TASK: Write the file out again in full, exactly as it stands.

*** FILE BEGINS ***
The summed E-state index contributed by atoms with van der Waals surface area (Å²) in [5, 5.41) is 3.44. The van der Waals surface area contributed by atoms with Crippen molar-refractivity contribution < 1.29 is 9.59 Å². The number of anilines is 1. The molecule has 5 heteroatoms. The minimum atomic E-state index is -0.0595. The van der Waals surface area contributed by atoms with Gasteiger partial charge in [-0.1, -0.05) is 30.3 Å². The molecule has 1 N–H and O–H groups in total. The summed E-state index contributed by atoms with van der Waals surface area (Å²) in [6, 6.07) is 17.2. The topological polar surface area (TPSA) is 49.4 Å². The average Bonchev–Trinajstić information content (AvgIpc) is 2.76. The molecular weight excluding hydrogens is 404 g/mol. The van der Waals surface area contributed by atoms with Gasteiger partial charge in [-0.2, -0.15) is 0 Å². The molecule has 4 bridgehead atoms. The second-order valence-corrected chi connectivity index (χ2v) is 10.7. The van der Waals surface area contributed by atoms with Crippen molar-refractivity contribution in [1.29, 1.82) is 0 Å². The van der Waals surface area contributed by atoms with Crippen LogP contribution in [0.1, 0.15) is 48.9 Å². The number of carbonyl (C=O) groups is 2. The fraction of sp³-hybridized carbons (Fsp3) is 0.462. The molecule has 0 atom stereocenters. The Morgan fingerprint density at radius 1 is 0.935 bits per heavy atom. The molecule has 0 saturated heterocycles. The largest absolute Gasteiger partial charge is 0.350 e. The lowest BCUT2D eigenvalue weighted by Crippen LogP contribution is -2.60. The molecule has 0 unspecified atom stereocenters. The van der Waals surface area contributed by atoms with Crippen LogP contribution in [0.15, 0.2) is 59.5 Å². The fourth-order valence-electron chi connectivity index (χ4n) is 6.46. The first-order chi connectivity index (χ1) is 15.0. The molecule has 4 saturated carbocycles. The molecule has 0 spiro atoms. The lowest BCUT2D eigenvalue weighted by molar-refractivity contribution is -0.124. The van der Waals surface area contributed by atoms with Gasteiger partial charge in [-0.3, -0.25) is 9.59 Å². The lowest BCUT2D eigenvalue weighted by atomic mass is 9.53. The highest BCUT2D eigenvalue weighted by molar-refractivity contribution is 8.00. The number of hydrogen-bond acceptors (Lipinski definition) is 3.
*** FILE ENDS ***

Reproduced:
The summed E-state index contributed by atoms with van der Waals surface area (Å²) in [5, 5.41) is 3.44. The van der Waals surface area contributed by atoms with Crippen molar-refractivity contribution < 1.29 is 9.59 Å². The number of anilines is 1. The molecule has 5 heteroatoms. The minimum atomic E-state index is -0.0595. The van der Waals surface area contributed by atoms with Gasteiger partial charge in [-0.1, -0.05) is 30.3 Å². The molecule has 1 N–H and O–H groups in total. The summed E-state index contributed by atoms with van der Waals surface area (Å²) in [6, 6.07) is 17.2. The topological polar surface area (TPSA) is 49.4 Å². The average Bonchev–Trinajstić information content (AvgIpc) is 2.76. The molecular weight excluding hydrogens is 404 g/mol. The van der Waals surface area contributed by atoms with Gasteiger partial charge in [-0.2, -0.15) is 0 Å². The molecule has 4 bridgehead atoms. The second-order valence-corrected chi connectivity index (χ2v) is 10.7. The van der Waals surface area contributed by atoms with Crippen molar-refractivity contribution in [1.29, 1.82) is 0 Å². The van der Waals surface area contributed by atoms with Crippen LogP contribution in [0.1, 0.15) is 48.9 Å². The number of carbonyl (C=O) groups is 2. The fraction of sp³-hybridized carbons (Fsp3) is 0.462. The molecule has 0 atom stereocenters. The Morgan fingerprint density at radius 1 is 0.935 bits per heavy atom. The molecule has 0 saturated heterocycles. The largest absolute Gasteiger partial charge is 0.350 e. The lowest BCUT2D eigenvalue weighted by Crippen LogP contribution is -2.60. The molecule has 0 unspecified atom stereocenters. The van der Waals surface area contributed by atoms with Crippen LogP contribution in [0.15, 0.2) is 59.5 Å². The fourth-order valence-electron chi connectivity index (χ4n) is 6.46. The first-order chi connectivity index (χ1) is 15.0. The molecule has 4 saturated carbocycles. The molecule has 0 spiro atoms. The lowest BCUT2D eigenvalue weighted by molar-refractivity contribution is -0.124. The van der Waals surface area contributed by atoms with Gasteiger partial charge in [-0.3, -0.25) is 9.59 Å². The lowest BCUT2D eigenvalue weighted by atomic mass is 9.53. The highest BCUT2D eigenvalue weighted by molar-refractivity contribution is 8.00. The number of hydrogen-bond acceptors (Lipinski definition) is 3.